A Brooklyn outdoor sex market: How decriminalization leads to more crime

When Brooklyn District Attorney Eric Gonzalez had all prostitution cases dismissed earlier this year, he puffed, “My office no longer prosecutes these offenses because we believe that those who engage in these activities should be offered assistance, not criminally prosecuted.”

The Post’s Friday front-page investigation shows what sort of “assistance” these exploited women are getting: A four-block stretch of East New York turns into an outdoor sex market every weekend, with pimps keeping an eye on business from luxury SUVs parked nearby, as police drive by turning a blind eye even though many of the barely dressed women are likely trafficking victims.

Months after city DAs announced de facto decriminalization and Albany repealed the anti-loitering law that critics dubbed “Walking While Trans,” it’s clear no one in the political or law-enforcement establishment thought through the consequences — or put any plan in place to counter them.

Gonzalez and fellow DAs Cy Vance (Manhattan), Melinda Katz (Queens) and Darcel Clark (The Bronx) have patted themselves on the back for the numbers of prostitution cases they decline to pursue. But arrests of johns and pimps — the men taking advantage of women who often have nowhere else to go — have dropped, too. In 2018, Brooklyn saw 279 arrests with patronizing a prostitute in the third degree as the top charge; as of June 18 this year, it’s just four. The drop in arrests with promoting prostitution as the top charge: 36 to two.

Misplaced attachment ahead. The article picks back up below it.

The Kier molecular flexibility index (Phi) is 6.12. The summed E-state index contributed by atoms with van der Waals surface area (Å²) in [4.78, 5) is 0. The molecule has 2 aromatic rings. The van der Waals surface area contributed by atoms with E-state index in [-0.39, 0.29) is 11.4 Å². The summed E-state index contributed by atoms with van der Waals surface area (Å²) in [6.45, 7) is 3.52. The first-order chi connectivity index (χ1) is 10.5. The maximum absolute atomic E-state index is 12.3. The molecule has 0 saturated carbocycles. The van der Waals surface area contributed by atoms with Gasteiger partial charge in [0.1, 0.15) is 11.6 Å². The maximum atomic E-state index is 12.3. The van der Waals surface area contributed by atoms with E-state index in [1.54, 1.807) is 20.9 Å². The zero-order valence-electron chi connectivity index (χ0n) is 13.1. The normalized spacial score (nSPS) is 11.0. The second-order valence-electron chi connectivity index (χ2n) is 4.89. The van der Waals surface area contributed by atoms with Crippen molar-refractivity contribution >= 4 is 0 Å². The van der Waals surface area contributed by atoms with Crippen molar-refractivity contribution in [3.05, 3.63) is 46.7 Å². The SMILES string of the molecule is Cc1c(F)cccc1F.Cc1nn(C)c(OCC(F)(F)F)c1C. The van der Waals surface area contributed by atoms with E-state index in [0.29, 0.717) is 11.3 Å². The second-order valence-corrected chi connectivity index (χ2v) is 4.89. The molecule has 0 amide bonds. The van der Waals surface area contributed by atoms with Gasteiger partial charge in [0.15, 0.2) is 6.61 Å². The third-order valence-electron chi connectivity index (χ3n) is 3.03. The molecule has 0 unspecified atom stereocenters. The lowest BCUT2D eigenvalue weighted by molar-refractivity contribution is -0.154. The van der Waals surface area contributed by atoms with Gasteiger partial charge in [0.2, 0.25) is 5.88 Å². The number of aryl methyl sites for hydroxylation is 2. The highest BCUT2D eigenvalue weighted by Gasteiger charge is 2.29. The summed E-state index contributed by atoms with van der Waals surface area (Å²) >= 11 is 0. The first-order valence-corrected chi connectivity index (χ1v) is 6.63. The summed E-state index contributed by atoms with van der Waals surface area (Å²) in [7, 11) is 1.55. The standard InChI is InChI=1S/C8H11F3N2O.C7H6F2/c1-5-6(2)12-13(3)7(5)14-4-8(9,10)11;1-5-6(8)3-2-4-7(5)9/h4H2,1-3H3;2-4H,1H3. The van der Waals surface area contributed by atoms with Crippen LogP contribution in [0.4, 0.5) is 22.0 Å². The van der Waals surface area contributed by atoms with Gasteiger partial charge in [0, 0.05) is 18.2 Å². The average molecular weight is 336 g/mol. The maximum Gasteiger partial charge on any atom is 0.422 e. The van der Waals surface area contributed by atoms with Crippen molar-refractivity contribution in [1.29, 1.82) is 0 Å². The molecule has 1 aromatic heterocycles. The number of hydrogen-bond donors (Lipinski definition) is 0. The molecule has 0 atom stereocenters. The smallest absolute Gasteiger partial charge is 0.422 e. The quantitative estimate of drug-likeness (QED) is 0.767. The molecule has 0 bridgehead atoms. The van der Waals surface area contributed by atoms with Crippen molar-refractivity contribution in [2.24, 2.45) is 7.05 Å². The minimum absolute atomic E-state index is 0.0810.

The result: In the wee hours, that East New York stretch can look like rush hour, for a neighborhood no decent person would want to live in.

And these crimes — patronizing and promoting prostitution do remain illegal — aren’t disconnected from Gotham’s other crime problems: Sources told The Post that gang members put girls out on the street to sell themselves. The proceeds likely fund other dangerous criminal activity, contributing to the deadly surge in shootings.

Indeed, the same see-no-evil attitude that leads to open prostitution is fueling the city’s crime rise. Cops arrested yet another homeless career criminal this week, this one for shouting anti-gay slurs at a man in Queens and slashing him so badly he needed 16 stitches on or in his mouth. Ramon Castro, 55, already had more than 90 arrests to his name. But, like too many others, he was put back onto the streets until he caused enough trouble to be arrested again. And again.

Politicians and the DAs say their new approach is compassionate. Is it compassionate to have a young woman trafficked on the street? For a young man to be slashed across the face?

You stopped making arrests. Now do the hard work.

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